When I was 14 years old, I wrote a short novel. I was in middle school at the time and had graduated from writing Sailor Moon and Magic Knight Rayearth crossover fanfiction to plotting my own stories. It started with a dream I had about wielding a bow and arrow, my weapon of choice in most JRPGs. It also started with a boy.
The French actor and model Gaspard Ulliel was around 20 years old at the time. I can’t remember where or how I found him (probably LiveJournal—let’s be honest!) but I did, and the early teen in me was infatuated. He was my first actual muse.
While writing up character sheets for my story, I had his picture printed out in front of me. I imagined the boy in my novel looked just like him. As I wrote more, of course, he became his own person. I didn’t realize what I was doing at the time, but I was crafting my favorite person.
Is this the real life? Or is this just fantasy?
Looking back on my manuscript now, I see exactly what I wanted in a partner when I was 14: someone beautiful, kind, and patient. Sota was a bit of a loner; he didn’t have many friends, which meant he had more time for me. He was a protector who always came to my defense, and he always chose me.
The story had a healthy dose of magic and realism in it. I had not yet heard of Gabriel García Márquez or Haruki Murakami, but my novel had an amateur vibe of theirs. There was a bit of magic, but not the Harry Potter kind—the kind that is subtle and perhaps possible, the kind that makes you believe in street magicians. My narrator, modeled completely after myself, would often wonder: “Could this all be possible?”
“Is this life really real?”
I thought about that a lot in my life at the time. At that age, life felt a bit like a dream to me, something I could wake up from at any moment and find myself someplace else. Not to spoil something you’ll never read, but that’s how my story ends: my narrator wakes up in bed after the entire thing, very Inception-like, realizing it was all just a dream.
Life is just a dream.
I wrote this novel chapter by chapter without much planning. At such a young age, I didn’t stress too much about it; I was just having fun. I was seeing where it could take me, instead of where I could take it.
Generally, I had an idea about how it was going to end before I began, so I worked backward. I created charts for character traits and setting facts, including layouts of the house where the story takes place. But that was it. More or less, I let my imagination take me from scene to scene. I wrote about what kind of adventure I wanted to have, what kind of person I wanted in my life.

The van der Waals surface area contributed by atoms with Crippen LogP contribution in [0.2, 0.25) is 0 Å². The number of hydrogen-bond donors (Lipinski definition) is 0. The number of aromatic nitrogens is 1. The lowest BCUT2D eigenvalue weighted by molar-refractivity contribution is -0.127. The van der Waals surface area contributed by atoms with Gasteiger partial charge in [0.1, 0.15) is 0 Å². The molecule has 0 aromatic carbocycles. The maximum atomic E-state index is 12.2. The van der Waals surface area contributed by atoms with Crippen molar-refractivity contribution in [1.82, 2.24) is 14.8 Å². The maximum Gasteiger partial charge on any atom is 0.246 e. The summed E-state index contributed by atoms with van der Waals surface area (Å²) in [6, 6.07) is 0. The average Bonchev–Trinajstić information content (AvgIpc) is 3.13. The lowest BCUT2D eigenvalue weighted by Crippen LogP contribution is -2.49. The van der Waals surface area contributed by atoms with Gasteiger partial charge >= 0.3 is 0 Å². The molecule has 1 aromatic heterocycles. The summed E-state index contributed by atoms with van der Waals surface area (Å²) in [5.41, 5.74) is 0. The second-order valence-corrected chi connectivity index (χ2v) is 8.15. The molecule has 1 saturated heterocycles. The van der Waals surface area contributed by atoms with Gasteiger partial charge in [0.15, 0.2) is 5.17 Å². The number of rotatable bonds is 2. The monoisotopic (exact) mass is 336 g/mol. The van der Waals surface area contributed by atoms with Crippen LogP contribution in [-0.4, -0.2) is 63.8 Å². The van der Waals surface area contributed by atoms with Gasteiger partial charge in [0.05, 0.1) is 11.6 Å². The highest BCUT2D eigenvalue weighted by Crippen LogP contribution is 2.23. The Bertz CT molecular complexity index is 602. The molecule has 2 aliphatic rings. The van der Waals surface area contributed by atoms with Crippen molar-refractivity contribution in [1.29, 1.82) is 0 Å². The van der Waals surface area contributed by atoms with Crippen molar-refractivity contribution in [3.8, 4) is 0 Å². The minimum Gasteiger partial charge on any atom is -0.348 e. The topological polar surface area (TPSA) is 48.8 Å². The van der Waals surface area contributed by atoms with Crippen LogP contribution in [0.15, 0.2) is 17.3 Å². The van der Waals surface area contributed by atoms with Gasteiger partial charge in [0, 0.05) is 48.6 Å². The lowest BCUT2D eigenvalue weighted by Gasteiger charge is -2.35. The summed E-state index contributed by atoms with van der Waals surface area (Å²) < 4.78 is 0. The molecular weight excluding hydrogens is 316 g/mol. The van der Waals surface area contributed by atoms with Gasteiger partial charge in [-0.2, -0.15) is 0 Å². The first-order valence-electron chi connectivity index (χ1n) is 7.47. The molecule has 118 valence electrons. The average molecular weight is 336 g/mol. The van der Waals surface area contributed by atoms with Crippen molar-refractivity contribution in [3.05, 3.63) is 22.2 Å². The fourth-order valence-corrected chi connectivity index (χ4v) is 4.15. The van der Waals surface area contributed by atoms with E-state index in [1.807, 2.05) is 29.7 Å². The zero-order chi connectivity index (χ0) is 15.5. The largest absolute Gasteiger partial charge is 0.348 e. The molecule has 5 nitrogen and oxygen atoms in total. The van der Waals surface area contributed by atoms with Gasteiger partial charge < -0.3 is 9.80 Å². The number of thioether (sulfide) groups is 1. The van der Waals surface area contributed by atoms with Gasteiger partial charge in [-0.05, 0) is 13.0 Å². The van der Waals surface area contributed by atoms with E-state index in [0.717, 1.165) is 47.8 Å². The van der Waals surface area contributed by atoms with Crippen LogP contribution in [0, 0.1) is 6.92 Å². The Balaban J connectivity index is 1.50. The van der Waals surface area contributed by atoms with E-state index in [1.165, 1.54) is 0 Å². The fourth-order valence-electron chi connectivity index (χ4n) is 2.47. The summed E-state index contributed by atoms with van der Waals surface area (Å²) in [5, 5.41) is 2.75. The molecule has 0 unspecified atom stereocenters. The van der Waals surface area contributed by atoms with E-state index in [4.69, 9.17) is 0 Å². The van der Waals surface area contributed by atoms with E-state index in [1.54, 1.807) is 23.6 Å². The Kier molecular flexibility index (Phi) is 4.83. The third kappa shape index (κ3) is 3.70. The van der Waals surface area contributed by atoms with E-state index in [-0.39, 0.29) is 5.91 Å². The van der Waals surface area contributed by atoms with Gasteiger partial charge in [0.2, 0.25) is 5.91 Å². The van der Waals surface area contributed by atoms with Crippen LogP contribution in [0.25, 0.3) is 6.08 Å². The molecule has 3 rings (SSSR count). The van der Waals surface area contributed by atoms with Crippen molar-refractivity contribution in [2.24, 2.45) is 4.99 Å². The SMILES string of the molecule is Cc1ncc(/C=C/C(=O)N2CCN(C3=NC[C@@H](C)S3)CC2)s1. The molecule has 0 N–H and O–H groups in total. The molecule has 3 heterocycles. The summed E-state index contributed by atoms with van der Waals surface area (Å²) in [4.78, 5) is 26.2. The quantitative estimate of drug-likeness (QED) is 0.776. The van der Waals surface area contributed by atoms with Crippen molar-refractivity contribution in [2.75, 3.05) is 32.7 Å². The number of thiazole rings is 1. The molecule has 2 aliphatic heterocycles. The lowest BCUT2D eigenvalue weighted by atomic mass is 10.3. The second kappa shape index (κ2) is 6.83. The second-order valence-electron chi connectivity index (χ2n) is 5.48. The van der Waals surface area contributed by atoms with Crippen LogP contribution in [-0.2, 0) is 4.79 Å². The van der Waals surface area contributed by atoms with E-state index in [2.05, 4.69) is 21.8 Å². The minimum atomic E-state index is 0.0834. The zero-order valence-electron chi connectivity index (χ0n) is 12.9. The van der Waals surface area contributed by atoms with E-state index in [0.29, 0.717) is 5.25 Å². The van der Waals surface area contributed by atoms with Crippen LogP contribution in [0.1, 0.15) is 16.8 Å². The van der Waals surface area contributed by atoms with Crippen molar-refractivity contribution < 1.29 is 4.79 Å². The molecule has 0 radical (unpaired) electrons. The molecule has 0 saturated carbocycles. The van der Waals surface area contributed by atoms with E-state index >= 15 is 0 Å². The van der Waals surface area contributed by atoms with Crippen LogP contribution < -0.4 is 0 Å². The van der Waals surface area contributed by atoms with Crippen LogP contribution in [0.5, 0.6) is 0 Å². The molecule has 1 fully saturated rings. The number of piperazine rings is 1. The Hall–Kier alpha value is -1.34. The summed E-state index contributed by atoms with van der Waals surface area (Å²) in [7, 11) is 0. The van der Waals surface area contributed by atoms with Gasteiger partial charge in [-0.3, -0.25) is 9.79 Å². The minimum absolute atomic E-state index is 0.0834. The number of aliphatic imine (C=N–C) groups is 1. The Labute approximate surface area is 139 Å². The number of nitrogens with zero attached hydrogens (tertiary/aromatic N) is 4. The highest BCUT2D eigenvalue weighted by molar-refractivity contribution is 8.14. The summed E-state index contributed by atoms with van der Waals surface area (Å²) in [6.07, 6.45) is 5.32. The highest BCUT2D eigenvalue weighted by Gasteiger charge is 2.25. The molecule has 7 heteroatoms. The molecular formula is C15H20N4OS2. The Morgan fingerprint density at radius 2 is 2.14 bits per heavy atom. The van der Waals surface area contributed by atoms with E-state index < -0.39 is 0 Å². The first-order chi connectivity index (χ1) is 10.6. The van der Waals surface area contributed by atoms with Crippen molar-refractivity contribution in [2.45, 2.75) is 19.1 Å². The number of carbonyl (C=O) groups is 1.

Once each chapter was completed, I would put it up on FictionPress.com. Many people were reading it at the time and within hours of uploading it, I would receive much positive feedback. Before I took my novel down years later, I saved every comment, and there were dozens. I wanted to remember how many kind people there were out there, strangers who loved my story, strangers who believed in me.
Looking back, I learned a lot about what my heart wanted.
I finished my novel on a Saturday evening in February 2005. I was sitting on the bed in a room I shared with my sisters and I stared at the bulky laptop screen. The cursor blinked back at me.
I remember looking up at the ceiling, feeling so complete. I had done it, at 14: I had started something in my head, put it all down on paper, and 100 pages later, I finished it. My whole heart, my first real endeavor, right there—pixels on a computer. I read the last paragraph one more time. Then I closed my laptop and went smiling downstairs to tell my mother.
Later in my life when I missed Sota and needed him again, I started a sequel. I brought him back to life, older now as I aged. I had dreams about him again: dreams of him forever leaning in my doorway, a sly smile, a quiet invitation.
The older I became, the more I realized: Sota, a character I created in my head, gave me great hope about love and men. Now, I realize I just wanted someone in my life who would always turn up, someone consistent and kind, someone always looking out for me, whether he was real or not. As a lonely teen, I felt comfort and closeness even in imagined things.
I learned at a young age, from my own story I created, before I had any real experience of actual love in my life, that love is a haunting thing. You take from it what you can. Then you let it lead you through life, you let it pull you up each morning, you forever hold it tight.
Did you ever go back and find something you made or wrote years ago? How did it make you feel? What did you learn about yourself? I’d love to know!
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Megan Portorreal is a professional writer, editor, and creative in the New York City area. In her spare time, she enjoys reading books, writing about her life, and playing video games.